Higher growth requires courage to make investments

SEB PankThe week was once again packed with economic activity. Reviewed data on the GDP for Q3 were published, unfortunately there were no major changes – the economic growth estimation was increased from 0.5% to 0.7% year on year. Worse-than-expected economic performance has made several forecasters adjust their estimates downwards.

Economic growth slower than expected

Looking back at the soon-to-end year, the economic environment has been rather stable in Estonia. Low external demand and cyclic problems in some larger industries have weakened Estonia’s export. At the same time, employment has increased strongly and average wages have grown. Better incomes and more choices on the job market have driven domestic consumption. Furthermore, all this has been supported by stagnate prices, reduction of the income tax rate and hike in benefits. However, the growth of GDP has been rather volatile. The 1% growth in the first quarter increased to 2% in the second quarter, only to plummet back to 0.7% in the third.

The business results (except for the financial sector) for the third quarter, published at the end of last week, raised hopes that the initial estimate of the GDP growth would be adjusted well upwards. Although sales revenues dropped during summer months, companies were able to cut costs, thus growing their profits by 5%. This combined with a strong increase in labour costs, caused the added value generated in the enterprise sector in the third quarter to increase by a total of 6.5% in nominal prices. However, in the GDP statistics, the added value increased by merely 1.3% while the indicator comparable to profits, i.e., the operating surplus of the total economy, even decreased. In the national accounts, other sectors besides companies are covered. Moreover, the performance of financial companies is not reflected in the business statistics. The large discrepancy, however, is mainly caused by the method of measuring economy – simply put, the business statistics is based on sales, GDP statistics on production. As companies were able to increase sales by using their stocks while their production decreased, the official profit indicators increased but not the value created in the economy.

As far as sectors are concerned, those that halted growth in Estonia were construction, transport and storage as well as the processing industry. In construction, the added value generated in the third quarter decreased in real terms by 9% year on year. Although the strong wage increase has enlivened the real estate market, the big picture in the construction sector depends on state orders. Transition from one period of EU structural funds to another has steeply curbed public investments, challenging the sector. Decline in the transport sector has been a prolonged trend, further inflamed by the Russian economic crisis. Investments in the Ust-Luuga Harbour and political differences have had an adverse impact on the sector over a much longer period. As the processing industry yields a majority of the added value generated in the Estonian economy, the shrinkage of the sector has affected economy as a whole. Industry has also been impacted by both the Finnish and Russian crises plus there have been some significant individual factors. For exporters, the market poses challenges everywhere and therefore competition is fierce. Success has been achieved in sectors where Estonia has a slight competitive edge, e.g., in timber industry.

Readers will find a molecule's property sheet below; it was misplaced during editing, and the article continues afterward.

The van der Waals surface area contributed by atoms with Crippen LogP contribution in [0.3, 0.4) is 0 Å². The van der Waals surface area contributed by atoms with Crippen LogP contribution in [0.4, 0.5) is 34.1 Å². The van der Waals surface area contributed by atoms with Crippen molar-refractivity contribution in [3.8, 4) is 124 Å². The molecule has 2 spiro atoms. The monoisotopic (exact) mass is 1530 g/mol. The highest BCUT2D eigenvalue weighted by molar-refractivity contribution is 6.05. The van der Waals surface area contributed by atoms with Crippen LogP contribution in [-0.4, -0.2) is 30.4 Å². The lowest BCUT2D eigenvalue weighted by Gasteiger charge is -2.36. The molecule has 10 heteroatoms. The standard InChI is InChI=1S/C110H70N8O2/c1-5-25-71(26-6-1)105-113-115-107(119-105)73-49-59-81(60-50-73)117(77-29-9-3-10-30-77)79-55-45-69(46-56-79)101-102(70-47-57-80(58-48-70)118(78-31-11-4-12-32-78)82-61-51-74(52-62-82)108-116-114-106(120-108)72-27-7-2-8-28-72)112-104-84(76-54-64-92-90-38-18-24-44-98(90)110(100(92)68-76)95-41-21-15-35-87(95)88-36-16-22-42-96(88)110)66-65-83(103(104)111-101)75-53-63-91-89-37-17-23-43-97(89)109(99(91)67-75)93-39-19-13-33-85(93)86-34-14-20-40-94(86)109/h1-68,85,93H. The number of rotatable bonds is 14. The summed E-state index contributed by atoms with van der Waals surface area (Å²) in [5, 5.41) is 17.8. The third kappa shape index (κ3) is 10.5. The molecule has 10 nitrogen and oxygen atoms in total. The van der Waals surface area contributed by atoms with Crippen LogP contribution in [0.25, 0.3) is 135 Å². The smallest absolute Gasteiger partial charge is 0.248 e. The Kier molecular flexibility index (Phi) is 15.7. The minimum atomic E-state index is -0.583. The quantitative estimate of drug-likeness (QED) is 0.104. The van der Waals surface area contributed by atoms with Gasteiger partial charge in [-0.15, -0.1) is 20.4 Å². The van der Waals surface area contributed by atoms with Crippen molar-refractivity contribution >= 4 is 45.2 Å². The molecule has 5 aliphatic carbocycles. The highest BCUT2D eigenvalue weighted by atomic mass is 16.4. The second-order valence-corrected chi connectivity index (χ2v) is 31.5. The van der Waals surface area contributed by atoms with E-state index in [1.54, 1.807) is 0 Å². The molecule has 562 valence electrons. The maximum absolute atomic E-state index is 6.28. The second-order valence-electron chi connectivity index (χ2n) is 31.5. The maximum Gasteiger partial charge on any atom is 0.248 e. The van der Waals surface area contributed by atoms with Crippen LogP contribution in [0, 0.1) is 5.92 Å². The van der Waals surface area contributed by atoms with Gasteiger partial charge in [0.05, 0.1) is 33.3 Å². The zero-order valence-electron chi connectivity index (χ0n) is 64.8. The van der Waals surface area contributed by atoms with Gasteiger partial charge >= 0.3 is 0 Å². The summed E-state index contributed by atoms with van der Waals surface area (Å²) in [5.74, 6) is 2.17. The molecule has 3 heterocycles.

Decline in investments continues

Today the biggest concern is the lack of investment activity in our economy. In the third quarter, the decline in investments was slower, amounting to a decrease of 3.6%. This was the fifth consecutive quarter where investments in business have decreased while in the previous periods the drop has been as much as 10 per cent. Today’s investments have a direct impact on future production, and so postponed investments reduce the economic growth in subsequent periods. The cause of low investment activity has been attributed to weak external demand and uncertainty about the future. There is no doubt that meagre demand does not foster investments which aim at higher production volumes; however, the not-so-good situation on the labour market should favour investments in enhancing effectiveness. The “million dollar question” pondered by analysts is the contradiction between the increase of employment and wages and shrinking investments. If uncertainty affects investments adversely, why do companies see fit to recruit new staff and provide raises?

In the economic forecast, published on Wednesday, the Bank of Estonia refers with good reason to the trend that as the wealth of a country increases, investments drop. The closer to the richer nations we converge, the less investments there will be. Likewise, under more complex economic conditions, it is no longer so relevant to invent in physical capital, such as production lines and buildings; instead intellectual capital gains importance. However, it is doubtful that Estonian companies have reached a level at which the current investments suffice. The sectors that continued to do well in Estonia this year are still investing with great force. The rapidly grown timber and furniture industry more than doubled their investments in the third quarter. However, the sectors, including knowledge-intensive sectors with poor economic performance tend to invest much less.

Mihkel Nestor
Economic Analyst, SEB

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